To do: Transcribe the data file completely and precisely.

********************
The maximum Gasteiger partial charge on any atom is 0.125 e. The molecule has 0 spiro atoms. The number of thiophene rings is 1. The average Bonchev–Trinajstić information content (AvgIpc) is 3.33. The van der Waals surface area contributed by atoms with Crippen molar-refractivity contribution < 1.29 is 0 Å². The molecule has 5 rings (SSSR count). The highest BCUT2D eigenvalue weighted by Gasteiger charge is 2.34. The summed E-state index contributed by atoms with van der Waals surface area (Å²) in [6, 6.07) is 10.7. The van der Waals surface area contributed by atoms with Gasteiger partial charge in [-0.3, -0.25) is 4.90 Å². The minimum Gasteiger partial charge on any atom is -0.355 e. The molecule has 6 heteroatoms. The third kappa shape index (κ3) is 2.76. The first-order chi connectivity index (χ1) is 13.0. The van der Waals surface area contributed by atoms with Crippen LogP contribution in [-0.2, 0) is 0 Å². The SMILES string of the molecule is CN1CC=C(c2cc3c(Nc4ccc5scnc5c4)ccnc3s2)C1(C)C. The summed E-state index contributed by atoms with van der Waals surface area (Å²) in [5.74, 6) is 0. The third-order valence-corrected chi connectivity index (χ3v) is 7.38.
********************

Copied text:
The maximum Gasteiger partial charge on any atom is 0.125 e. The molecule has 0 spiro atoms. The number of thiophene rings is 1. The average Bonchev–Trinajstić information content (AvgIpc) is 3.33. The van der Waals surface area contributed by atoms with Crippen molar-refractivity contribution < 1.29 is 0 Å². The molecule has 5 rings (SSSR count). The highest BCUT2D eigenvalue weighted by Gasteiger charge is 2.34. The summed E-state index contributed by atoms with van der Waals surface area (Å²) in [6, 6.07) is 10.7. The van der Waals surface area contributed by atoms with Gasteiger partial charge in [-0.3, -0.25) is 4.90 Å². The minimum Gasteiger partial charge on any atom is -0.355 e. The molecule has 6 heteroatoms. The third kappa shape index (κ3) is 2.76. The first-order chi connectivity index (χ1) is 13.0. The van der Waals surface area contributed by atoms with Crippen LogP contribution in [-0.2, 0) is 0 Å². The SMILES string of the molecule is CN1CC=C(c2cc3c(Nc4ccc5scnc5c4)ccnc3s2)C1(C)C. The summed E-state index contributed by atoms with van der Waals surface area (Å²) in [5.74, 6) is 0. The third-order valence-corrected chi connectivity index (χ3v) is 7.38.